Next time you are hunting a food plot, start messing with the deer. See what happens when you call the first time. Watch the body language. Look closely at the ears and tail. If the ears swivel and/or the tail flicks quickly, that deer just said something to you. If nothing happens, call again and watch the body language change. When the ears swivel and/or the tail flicks, the deer said, “I hear you.” That is when you shut up. Call again and watch closely.

Scenario: It is early season and a bachelor group of bucks comes into sight. What call do you use? The correct answer is none. You just sit there, cry, and hope they come your way because you cannot call one buck out of a bunch and you cannot call a bunch. You may be able to interest one with a bit of light antler tickling…maybe. But it is too early for either a doe call or a buck call.

How about the buck actively tending the doe I mentioned earlier? Can you make a wimpy buck grunt? Do you even know what I am talking about? It can be done best with an adjustable call such as the Tru Talker. I own several of them and they make a great doe bleat and wimpy buck grunts. I am going to challenge that buck and I want to sound like the playground nerd. I want him ticked off and he will tell me quite plainly, when he is by displaying and tail action. He may even grunt louder and longer than I did, I am going to try to taunt him into coming to whip my butt. Therefore, I must sound like a deer he feels he can whip.

A deer’s tail, ears and hair say far more than their vocal sounds. For a doe, she is almost speechless if she can’t stomp. Compare that to a woman with her hands tied. Are you worried when an old doe blows at you? I love it. I can use that to my advantage if I am doe hunting. Have you ever tried blowing back at one or just giving one or two soft doe grunts? However, don’t blow and foot-stomp together.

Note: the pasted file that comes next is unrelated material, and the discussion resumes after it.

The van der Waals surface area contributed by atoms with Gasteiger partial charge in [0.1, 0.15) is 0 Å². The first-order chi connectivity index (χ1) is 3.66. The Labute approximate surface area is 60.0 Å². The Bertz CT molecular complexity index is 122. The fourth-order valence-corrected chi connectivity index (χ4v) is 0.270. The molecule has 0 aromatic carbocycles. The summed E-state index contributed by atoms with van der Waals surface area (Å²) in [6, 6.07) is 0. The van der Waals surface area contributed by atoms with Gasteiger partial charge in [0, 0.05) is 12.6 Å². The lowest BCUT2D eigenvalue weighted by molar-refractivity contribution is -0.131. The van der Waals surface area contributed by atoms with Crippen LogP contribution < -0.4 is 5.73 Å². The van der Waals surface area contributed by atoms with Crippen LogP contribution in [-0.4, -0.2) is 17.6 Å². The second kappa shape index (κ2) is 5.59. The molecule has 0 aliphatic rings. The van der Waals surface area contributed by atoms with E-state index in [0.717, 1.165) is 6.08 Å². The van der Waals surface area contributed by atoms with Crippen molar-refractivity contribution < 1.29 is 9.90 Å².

The next time you are watching a doe, she stomps her foot, look closely at her head, and in particular, her eyes and ears. Watch the ears swivel. Now look at the deer with her. What are they doing? Do Not call. That doe is quite plainly saying to all the deer near her, “Look at me and then look where I am looking. Do you hear anything? Something is not right. I am going to head bob and try to get it to move. Then, I am going to ignore it and try to fool it.” You see, if you know what she is saying and you do because you can see her, then, you know what how to act. Do nothing. Leave her alone and odds are she will calm down and move off. Then, quite often, come sneaking back to investigate. If at all possible and legal, shoot her. You will be much better off with that deer out of the herd.

The two immutable facts of deer calling are these:

  1. You can do no harm by calling to a deer that is walking away from you and shows no signs of coming back.
  2. You can ruin any chance of killing one by calling when one is doing what you want. If the deer is coming toward you, shut up. Now add to that, never call a deer looking at you no matter how far away it is.

There are hundreds of calls on the market. All of them are useless if you do not know how to use them. By far, the most difficult and most effective is the friction call but as it is with anything, it has its’ limitations. It is impossible to make dominant buck grunts with one. It is superb for a tending grunt. However, I cannot think of a time to make a tending grunt. It is usually the only call I carry in the early season. There is no tending going on in the early season.

The adjustable tube, I use a Tru Talker, is valuable to me during most of the season. I can do anything from doe and fawn bleats to soft grunts and even a moderate buck grunt. I have even called ducks on one. They are the most versatile call I have used.